Better Know an AVA – Southeastern New England


southeastern-new-england-ava2Marguerite Barrett 
Contributing Writer   

Having left the Western Trail behind, it’s time to look east to Connecticut’s portion of the Southeastern New England AVA.  

The AVA begins just south of Boston in the North, and runs along the coast south through Massachusetts, along Rhode Island’s southern coast and finally into Connecticut, ending roughly at New London, CT.  Similar to the Long Island AVAs, the coastal waters of Long Island Sound, Cape Cod and Massachusetts Bay help temper the climate and stabilize average daily temperatures, which provide conditions which can sustain vineyards.  That being said, it is still a cold-weather climate, and most vineyards in this region grow “cold-hardy vinifera” such as Chardonnay, Pinot Noir, Riesling, and Seyval and Vidal grapes.   

Connecticut is the only one of the three states within this AVA to have established a formal wine trail, the Eastern Wine Trail.  There are 9 vineyards within the Eastern Wine Trail, all but one of which fall within the AVA.  Sharpe Hill in Pomfret, producer of Ballet of Angels, possibly Connecticut’s most recognized wine,  technically falls outside of the AVA as it does not lie within 15 miles of the coast.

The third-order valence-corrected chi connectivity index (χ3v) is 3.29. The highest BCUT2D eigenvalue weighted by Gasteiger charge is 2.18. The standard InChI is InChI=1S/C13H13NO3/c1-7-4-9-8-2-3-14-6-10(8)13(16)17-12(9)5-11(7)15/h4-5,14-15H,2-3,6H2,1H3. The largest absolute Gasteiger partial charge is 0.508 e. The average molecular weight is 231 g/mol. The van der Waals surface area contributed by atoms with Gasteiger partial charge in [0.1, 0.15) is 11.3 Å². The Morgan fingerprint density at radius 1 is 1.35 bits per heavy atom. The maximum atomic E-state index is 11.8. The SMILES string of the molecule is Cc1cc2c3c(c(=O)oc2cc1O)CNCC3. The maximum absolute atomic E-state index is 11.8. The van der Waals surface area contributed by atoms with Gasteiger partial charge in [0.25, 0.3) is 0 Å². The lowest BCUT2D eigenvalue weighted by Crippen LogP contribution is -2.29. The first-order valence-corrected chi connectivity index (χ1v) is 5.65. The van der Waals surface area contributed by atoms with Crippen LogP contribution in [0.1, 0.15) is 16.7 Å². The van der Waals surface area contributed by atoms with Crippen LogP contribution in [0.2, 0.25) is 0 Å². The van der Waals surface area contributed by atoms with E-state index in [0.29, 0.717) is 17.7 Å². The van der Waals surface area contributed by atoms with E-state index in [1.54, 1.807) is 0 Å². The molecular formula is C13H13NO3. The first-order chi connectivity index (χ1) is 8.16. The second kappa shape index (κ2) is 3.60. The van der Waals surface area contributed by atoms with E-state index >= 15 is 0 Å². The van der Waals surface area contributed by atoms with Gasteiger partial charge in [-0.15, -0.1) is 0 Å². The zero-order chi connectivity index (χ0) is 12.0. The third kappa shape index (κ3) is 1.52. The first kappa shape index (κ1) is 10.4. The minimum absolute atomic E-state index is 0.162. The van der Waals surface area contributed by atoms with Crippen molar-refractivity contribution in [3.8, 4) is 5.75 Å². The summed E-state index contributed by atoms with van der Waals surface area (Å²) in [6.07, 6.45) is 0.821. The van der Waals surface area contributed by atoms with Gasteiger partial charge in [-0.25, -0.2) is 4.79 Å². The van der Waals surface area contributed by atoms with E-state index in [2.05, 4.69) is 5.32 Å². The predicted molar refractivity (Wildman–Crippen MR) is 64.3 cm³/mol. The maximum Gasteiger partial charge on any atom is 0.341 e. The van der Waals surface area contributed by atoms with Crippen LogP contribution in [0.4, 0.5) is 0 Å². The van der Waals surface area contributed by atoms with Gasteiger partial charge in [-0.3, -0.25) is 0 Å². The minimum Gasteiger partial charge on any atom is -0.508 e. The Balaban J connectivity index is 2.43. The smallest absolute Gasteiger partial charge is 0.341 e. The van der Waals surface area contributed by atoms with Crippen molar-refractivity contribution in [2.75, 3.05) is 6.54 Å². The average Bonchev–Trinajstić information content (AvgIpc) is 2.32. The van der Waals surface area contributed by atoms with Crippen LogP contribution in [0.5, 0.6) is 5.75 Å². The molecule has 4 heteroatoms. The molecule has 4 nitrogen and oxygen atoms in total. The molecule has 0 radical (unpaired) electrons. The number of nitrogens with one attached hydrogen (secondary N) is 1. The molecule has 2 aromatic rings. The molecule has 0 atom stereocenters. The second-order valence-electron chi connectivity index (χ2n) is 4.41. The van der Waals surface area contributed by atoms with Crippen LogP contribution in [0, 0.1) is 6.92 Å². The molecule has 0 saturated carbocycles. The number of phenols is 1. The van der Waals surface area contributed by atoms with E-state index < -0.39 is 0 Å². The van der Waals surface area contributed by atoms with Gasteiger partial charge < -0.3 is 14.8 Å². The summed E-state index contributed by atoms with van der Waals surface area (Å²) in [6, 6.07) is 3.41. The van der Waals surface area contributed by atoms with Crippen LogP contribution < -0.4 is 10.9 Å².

Rhode Island has six wineries on the mainland, three in Newport county, two in South County and one in Blackstone Valley.  Block Island also has a winery, the Block Island Vineyards.  Massachusetts has twenty wineries scattered across the state, with roughly eight of those falling within the Southeastern New England AVA.  

Spring and Summer in New England is glorious – bright, sunny days; cool, peaceful nights, flowers and trees in bloom, and the wonderful scents of earth and ocean – a perfect backdrop as we hit the “win(e)ding roads” and explore the Southeastern New England AVA!

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